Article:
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Child street vendors are victims of sexual abuse in Vietnam

Tuoi Tre

Updated : 11/14/2013 13:43 GMT + 7

Young girls working as street vendors are the most vulnerable to sexual abuse due to their innocence, lack of knowledge, and habit of talking to potentially dangerous male customers.

Part 1: Child street vendors are victims of sexual abuse in Vietnam
Part 2: When children must work to support their families

The risk increases at night, when men go out to eat and drink after work.

The long dark alleys characteristic of Saigon are considered “full of risks,” but contain the most potential clients for street vendors.

Cases of abuse

At 10:00pm on a weekend, Ngoc—a young girl aged 11—wandered the alleys of district 5, the epicenter of blue-collar workers in the city, to sell lottery tickets. The alleys are dimly lit with yellow electric lights.

A group of three men chatting in front of a house in the alley waved to call her over. While she held out a wad of lottery tickets to one of the men, another man gently rubbed Ngoc’s hand and pulled her close to him.

She struggled violently in fear and escaped him. However, Ngoc returned to the alley the following day simply because she knew there were many customers there.

Despite her youth, Ngoc is 1.5m tall and has the facial and body features of a beautiful woman.

Ngoc is one of thousands of female vendors on the streets of Ho Chi Minh City who face sexual abuse daily. A recent survey carried out by the Research Center for Management and Sustainable Development (MSD) and Denmark’s Vietnam-based NGO Fontana showed that 92.5 percent of 120 street children aged 8-18 said they had been sexually abused.

Ngoc said, embarrassed, “My grandmother told me to run away and shout for help if a man touches me. I think that man attempted to embrace me but did nothing, so I just ran away.”

The young girl recalled that a man once snatched the bag of money she was wearing around her neck when she was hawking in an alley in the city.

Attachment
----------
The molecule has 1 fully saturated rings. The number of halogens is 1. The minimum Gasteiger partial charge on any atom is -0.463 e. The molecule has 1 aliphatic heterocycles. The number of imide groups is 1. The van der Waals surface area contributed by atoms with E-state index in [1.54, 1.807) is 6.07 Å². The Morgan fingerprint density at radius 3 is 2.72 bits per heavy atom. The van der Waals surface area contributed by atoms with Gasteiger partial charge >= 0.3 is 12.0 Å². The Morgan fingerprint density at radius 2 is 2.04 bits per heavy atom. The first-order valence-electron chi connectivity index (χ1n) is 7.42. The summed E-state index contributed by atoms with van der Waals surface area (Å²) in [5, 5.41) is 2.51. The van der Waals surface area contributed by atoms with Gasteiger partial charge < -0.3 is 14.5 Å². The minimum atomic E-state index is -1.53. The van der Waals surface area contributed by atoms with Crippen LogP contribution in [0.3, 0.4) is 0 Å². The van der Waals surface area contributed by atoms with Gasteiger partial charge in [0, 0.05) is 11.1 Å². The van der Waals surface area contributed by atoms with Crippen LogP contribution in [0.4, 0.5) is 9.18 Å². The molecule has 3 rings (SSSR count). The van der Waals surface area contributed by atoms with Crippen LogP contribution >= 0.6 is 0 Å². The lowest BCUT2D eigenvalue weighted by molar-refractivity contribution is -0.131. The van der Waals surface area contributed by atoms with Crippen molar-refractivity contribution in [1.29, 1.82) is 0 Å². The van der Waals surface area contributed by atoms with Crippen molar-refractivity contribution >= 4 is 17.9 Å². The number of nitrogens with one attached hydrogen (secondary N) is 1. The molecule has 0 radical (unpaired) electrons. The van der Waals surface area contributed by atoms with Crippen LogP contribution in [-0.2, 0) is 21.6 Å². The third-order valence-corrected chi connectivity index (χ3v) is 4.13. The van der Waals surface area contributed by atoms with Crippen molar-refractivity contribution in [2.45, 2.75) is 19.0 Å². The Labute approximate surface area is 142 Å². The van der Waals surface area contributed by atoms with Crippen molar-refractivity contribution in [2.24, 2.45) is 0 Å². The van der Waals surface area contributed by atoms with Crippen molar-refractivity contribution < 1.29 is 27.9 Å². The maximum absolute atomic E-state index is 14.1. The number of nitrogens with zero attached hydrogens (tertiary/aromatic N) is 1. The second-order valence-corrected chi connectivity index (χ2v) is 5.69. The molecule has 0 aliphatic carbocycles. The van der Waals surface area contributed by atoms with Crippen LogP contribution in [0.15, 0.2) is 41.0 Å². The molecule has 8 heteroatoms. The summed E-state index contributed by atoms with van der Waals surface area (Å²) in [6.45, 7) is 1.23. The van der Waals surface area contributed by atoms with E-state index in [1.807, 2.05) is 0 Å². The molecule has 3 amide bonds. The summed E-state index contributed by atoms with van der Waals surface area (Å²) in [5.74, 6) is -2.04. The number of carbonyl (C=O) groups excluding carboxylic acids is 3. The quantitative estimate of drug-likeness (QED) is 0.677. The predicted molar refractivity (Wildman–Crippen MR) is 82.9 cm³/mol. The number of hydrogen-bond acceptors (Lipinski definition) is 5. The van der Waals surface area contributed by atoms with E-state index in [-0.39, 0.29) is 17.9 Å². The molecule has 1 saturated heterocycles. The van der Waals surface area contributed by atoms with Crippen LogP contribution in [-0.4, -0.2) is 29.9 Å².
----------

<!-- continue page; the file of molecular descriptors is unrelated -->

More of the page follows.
Older girls who work on the street occasionally interact with male customers to earn extra money.

A street vendor in Ho Chi Minh City (Photo: Tuoi Tre)

Long, a 9-year-old boy who works on the streets of the Backpackers’ area in District 1, pointed at a girl while she was leaving a bar with a man. Long said the girl is Ty, 10. Infatuated with her natural beauty and rosy complexion, the man is Ty’s regular customer.

“Initially, she hawked gum and candy with me. She met him and he said he would buy her candy if she showed him her private parts. Later, he often gave her cakes, candy, and money and took her with him.

“He introduces her as his adopted daughter. They sleep together every night,” Long said.

However, Long believes, “That is not a violation because she voluntarily did it for money. Some other men asked her to go to their rooms to watch films and let them touch her. That’s all, it’s OK.”

It is a lack of knowledge that allows street vendors to be so susceptible to abuse. According to the above survey, 14 of 15 sexually-abused street vendors have never heard of sexual abuse. Many of them have no knowledge of contraception, safe sex, or sexually transmitted diseases.

Some street vendors who are homeless orphans fall in love with each other and often get together in a park or under a bridge to use drugs or have sex.

“No one loves me on the street. That boy cares for me and I certainly love him,” said Trang, a 16-year vendor who started hawking at the age of 13.

Other girls are raped after they are convinced to enter customers’ houses. Boys have also been victims of sexual abuse.

Last year’s report by the Ministry of Labor, Invalids, and Social Affairs showed that Vietnam has over 1,000 cases of sexual abuse a year on average, and this number is increasing. 65 percent of the abuse cases were child rapes, with 28 percent raped multiple times.

Last year, Ho Chi Minh City had 1,500 homeless children, according to the report.